By Lindsay Lorenz
PBN Staff Writer
PROVIDENCE – When Providence Mayor Angel Taveras delivered his State of the City address this time last year, the city was $22 million short of closing a $110 million deficit, and it needed to find a way to spend less on its unsustainable pension system, and draw more from the city’s large, tax-exempt institutions.
“As I stood before you on Feb. 13, 2012, Providence was running out of cash, and running out of time,” Taveras said during this year’s address, held Tuesday evening (an embargoed copy of the text was released prior to the event).
“Today it is my privilege to deliver a much more hopeful report on the state of our city: Providence is recovering,” he said.
Taveras said the city’s $110 million structural deficit has been all but eliminated, and he expects to end 2013 with a balanced budget. One of the reasons for that result is that after months of actuarial analysis, public testimony, and negotiations with unions and retirees, the city has arrived at a post-employment benefit reform plan that will cap pensions, eliminate 5 and 6 percent compounded cost of living allowances, and move retirees older than 65 into Medicare. Tavares said these changes will reduce Providence’s unfunded liability by an estimated $200 million.
And, he reported, the city’s major tax-exempt institutions have committed more than $48 million in new contributions to the city during the next 11 years. Taveras expressed gratitude to Brown University, Care New England, CharterCare, Johnson & Wales University, Lifespan, Providence College and Rhode Island School of Design, and thanked the General Assembly and Gov. Lincoln D. Chafee for their support in helping to reach agreements with these institutions.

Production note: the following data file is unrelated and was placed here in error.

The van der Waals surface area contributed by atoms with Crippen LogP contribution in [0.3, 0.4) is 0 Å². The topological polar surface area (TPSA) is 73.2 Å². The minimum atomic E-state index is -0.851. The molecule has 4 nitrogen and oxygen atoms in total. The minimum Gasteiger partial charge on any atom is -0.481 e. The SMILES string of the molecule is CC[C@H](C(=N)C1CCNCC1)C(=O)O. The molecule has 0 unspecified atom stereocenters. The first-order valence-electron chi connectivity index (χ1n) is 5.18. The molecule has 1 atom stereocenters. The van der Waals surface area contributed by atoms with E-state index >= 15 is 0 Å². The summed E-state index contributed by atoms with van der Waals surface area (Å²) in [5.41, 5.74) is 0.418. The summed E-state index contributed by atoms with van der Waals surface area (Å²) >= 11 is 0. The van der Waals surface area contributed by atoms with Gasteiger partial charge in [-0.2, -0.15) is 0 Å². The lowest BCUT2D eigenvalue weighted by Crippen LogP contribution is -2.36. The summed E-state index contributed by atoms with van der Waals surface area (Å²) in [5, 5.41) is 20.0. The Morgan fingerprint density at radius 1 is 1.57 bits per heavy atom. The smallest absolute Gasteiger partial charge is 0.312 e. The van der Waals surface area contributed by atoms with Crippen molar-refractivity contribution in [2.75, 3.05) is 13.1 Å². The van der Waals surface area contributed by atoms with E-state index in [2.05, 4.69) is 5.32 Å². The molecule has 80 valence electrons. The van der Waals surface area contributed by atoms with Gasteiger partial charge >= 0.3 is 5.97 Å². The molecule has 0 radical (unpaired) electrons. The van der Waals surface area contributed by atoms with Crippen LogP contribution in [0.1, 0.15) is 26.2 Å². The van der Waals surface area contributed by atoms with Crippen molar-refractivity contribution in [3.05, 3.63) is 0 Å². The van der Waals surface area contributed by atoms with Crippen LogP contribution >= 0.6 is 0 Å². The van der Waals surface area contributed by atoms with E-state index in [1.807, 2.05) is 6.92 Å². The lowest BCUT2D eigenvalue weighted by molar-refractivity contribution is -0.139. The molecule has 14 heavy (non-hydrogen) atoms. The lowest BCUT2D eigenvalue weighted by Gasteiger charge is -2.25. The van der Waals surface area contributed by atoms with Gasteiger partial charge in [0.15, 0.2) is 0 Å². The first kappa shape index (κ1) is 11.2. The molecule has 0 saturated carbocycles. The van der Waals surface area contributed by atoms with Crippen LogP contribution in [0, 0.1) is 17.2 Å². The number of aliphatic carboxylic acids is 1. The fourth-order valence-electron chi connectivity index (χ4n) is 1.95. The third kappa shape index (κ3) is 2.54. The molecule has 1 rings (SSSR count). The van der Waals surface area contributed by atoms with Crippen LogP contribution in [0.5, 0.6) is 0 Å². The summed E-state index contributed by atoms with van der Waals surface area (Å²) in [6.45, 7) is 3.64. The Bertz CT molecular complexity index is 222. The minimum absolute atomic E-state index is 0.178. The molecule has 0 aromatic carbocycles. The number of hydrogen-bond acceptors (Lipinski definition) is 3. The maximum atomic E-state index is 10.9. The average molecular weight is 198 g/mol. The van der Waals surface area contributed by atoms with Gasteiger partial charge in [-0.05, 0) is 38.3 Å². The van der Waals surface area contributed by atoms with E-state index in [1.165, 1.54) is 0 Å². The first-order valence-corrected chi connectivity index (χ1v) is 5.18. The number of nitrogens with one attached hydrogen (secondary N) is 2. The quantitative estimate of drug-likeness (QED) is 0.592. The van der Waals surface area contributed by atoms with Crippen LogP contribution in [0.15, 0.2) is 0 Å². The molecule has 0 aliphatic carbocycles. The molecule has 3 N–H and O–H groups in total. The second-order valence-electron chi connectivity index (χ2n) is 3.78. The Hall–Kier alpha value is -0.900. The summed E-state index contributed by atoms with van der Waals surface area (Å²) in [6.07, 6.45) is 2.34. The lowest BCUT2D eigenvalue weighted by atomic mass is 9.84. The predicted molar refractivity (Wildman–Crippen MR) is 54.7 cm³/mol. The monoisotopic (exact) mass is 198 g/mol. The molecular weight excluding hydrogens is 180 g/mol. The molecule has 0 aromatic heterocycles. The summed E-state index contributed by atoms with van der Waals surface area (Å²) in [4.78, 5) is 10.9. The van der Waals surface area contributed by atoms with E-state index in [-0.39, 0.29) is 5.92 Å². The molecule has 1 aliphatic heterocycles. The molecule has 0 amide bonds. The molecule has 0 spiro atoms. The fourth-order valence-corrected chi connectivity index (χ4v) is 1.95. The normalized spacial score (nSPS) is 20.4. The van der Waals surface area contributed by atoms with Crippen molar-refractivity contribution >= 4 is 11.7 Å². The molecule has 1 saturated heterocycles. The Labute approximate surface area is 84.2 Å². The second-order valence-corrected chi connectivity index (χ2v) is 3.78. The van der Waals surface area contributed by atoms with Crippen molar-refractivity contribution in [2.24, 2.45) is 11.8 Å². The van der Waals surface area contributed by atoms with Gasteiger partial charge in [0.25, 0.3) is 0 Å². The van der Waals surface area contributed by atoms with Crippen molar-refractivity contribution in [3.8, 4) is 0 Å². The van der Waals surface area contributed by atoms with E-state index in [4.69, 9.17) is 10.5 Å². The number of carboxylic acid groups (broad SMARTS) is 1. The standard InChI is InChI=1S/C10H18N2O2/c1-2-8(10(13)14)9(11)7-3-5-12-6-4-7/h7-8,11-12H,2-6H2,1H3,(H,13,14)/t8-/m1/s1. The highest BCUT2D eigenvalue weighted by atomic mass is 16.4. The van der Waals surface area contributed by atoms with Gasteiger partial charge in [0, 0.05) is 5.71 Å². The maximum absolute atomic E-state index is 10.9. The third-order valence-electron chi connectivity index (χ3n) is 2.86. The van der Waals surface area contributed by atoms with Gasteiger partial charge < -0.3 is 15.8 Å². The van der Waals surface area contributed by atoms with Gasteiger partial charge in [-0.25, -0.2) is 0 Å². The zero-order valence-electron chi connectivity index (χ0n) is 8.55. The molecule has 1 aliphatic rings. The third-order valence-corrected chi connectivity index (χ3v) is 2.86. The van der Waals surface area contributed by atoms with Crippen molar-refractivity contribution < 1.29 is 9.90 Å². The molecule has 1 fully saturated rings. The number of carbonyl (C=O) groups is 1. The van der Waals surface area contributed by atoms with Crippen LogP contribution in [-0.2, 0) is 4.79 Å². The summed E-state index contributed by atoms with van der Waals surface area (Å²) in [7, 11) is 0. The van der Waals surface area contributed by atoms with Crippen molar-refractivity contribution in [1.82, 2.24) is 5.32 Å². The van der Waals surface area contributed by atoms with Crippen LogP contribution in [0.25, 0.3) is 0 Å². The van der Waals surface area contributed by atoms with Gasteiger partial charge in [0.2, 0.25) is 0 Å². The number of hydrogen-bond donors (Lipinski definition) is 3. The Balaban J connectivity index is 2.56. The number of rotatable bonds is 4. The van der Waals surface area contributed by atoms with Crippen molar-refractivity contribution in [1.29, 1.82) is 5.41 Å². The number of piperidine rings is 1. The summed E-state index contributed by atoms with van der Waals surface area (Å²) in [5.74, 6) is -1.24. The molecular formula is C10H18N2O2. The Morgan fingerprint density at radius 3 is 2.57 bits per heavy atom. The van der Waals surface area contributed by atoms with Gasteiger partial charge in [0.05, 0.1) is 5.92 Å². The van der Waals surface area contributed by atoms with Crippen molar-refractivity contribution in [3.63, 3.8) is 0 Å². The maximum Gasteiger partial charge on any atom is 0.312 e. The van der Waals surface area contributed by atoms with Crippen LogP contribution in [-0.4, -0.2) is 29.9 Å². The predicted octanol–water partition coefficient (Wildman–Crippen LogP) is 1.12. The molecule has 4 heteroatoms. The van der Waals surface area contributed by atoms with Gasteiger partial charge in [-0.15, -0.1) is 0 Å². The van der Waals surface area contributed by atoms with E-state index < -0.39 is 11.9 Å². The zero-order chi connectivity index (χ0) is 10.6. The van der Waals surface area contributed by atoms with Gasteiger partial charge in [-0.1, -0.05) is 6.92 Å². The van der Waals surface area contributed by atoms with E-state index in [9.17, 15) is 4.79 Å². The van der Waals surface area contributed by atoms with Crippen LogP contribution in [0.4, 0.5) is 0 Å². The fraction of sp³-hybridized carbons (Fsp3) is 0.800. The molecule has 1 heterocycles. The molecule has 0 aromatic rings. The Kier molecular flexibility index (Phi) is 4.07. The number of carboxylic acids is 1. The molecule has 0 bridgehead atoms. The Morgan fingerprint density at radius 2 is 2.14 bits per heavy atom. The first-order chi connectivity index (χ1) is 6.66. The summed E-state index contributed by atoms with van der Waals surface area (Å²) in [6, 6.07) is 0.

“Make no mistake; we expect to face challenges in the months ahead. But every day, I am reminded that Providence is truly the beating heart of our state,” Taveras said.
“Signs of hope,” he added, are on the horizon, noting a reduced unemployment rate and a decline in foreclosure filings.
“We are already seeing signs of economic recovery. Projects representing tens of millions of investment are underway in the heart of our capital city, including the revival of the historic Arcade – America’s first indoor mall – into a mixed-use development of retail shops and micro-lofts; a project transforming the former Providence Gas buildings into residences; Johnson & Wales University’s construction of a new parking garage and physician assistant building; and the creation of six new retail shops on the ground floor of the Biltmore Garage on Washington Street,” Tavares said.
Also addressed in Tuesday’s address was the $40 million roads bond that was approved in November with nearly 90 percent support. The city will move forward with repaving more than 62 miles of roadway in the coming months and years, Tavares said. He also mentioned the city’s efforts to bring cargo cranes into Providence, a piece of the puzzle that he hopes will turn Providence’s working waterfront into a hub of the state’s economy.